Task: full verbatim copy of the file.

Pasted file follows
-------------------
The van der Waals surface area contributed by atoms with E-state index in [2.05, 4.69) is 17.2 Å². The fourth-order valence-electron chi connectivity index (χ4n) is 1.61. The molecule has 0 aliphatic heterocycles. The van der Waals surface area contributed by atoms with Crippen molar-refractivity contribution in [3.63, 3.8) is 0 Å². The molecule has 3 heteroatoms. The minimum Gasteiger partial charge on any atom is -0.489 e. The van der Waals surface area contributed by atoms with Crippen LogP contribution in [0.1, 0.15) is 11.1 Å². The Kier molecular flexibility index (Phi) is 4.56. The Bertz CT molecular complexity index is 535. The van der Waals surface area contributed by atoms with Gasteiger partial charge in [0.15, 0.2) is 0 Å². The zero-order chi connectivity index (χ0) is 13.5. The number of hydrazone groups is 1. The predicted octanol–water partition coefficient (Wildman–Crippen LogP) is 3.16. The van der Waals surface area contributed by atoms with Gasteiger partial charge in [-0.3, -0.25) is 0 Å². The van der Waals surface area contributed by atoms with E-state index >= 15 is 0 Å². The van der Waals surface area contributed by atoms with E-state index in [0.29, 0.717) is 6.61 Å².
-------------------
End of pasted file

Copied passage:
The van der Waals surface area contributed by atoms with E-state index in [2.05, 4.69) is 17.2 Å². The fourth-order valence-electron chi connectivity index (χ4n) is 1.61. The molecule has 0 aliphatic heterocycles. The van der Waals surface area contributed by atoms with Crippen molar-refractivity contribution in [3.63, 3.8) is 0 Å². The molecule has 3 heteroatoms. The minimum Gasteiger partial charge on any atom is -0.489 e. The van der Waals surface area contributed by atoms with Crippen LogP contribution in [0.1, 0.15) is 11.1 Å². The Kier molecular flexibility index (Phi) is 4.56. The Bertz CT molecular complexity index is 535. The van der Waals surface area contributed by atoms with Gasteiger partial charge in [0.15, 0.2) is 0 Å². The zero-order chi connectivity index (χ0) is 13.5. The number of hydrazone groups is 1. The predicted octanol–water partition coefficient (Wildman–Crippen LogP) is 3.16. The van der Waals surface area contributed by atoms with Gasteiger partial charge in [-0.3, -0.25) is 0 Å². The van der Waals surface area contributed by atoms with E-state index >= 15 is 0 Å². The van der Waals surface area contributed by atoms with E-state index in [0.29, 0.717) is 6.61 Å².